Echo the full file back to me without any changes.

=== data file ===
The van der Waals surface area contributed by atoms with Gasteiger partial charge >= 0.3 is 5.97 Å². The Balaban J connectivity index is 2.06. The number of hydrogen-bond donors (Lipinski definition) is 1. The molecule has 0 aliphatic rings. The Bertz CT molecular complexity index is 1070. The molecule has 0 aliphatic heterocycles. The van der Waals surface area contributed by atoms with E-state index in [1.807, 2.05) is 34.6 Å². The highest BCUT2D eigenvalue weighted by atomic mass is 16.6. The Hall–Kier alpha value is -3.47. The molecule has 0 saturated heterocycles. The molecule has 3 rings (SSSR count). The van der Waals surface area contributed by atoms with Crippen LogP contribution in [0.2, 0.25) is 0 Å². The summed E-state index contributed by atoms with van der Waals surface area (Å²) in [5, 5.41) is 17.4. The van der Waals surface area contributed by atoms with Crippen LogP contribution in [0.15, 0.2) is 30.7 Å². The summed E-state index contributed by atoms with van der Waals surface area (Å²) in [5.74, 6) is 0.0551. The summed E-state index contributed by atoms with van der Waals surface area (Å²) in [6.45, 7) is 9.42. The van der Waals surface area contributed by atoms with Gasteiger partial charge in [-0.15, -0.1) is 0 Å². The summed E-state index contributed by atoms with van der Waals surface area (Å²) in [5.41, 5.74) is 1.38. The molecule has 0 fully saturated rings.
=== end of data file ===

The van der Waals surface area contributed by atoms with Gasteiger partial charge >= 0.3 is 5.97 Å². The Balaban J connectivity index is 2.06. The number of hydrogen-bond donors (Lipinski definition) is 1. The molecule has 0 aliphatic rings. The Bertz CT molecular complexity index is 1070. The molecule has 0 aliphatic heterocycles. The van der Waals surface area contributed by atoms with E-state index in [1.807, 2.05) is 34.6 Å². The highest BCUT2D eigenvalue weighted by atomic mass is 16.6. The Hall–Kier alpha value is -3.47. The molecule has 0 saturated heterocycles. The molecule has 3 rings (SSSR count). The van der Waals surface area contributed by atoms with Crippen LogP contribution in [0.2, 0.25) is 0 Å². The summed E-state index contributed by atoms with van der Waals surface area (Å²) in [5, 5.41) is 17.4. The van der Waals surface area contributed by atoms with Crippen LogP contribution in [0.15, 0.2) is 30.7 Å². The summed E-state index contributed by atoms with van der Waals surface area (Å²) in [5.74, 6) is 0.0551. The summed E-state index contributed by atoms with van der Waals surface area (Å²) in [6.45, 7) is 9.42. The van der Waals surface area contributed by atoms with Gasteiger partial charge in [-0.15, -0.1) is 0 Å². The summed E-state index contributed by atoms with van der Waals surface area (Å²) in [5.41, 5.74) is 1.38. The molecule has 0 fully saturated rings.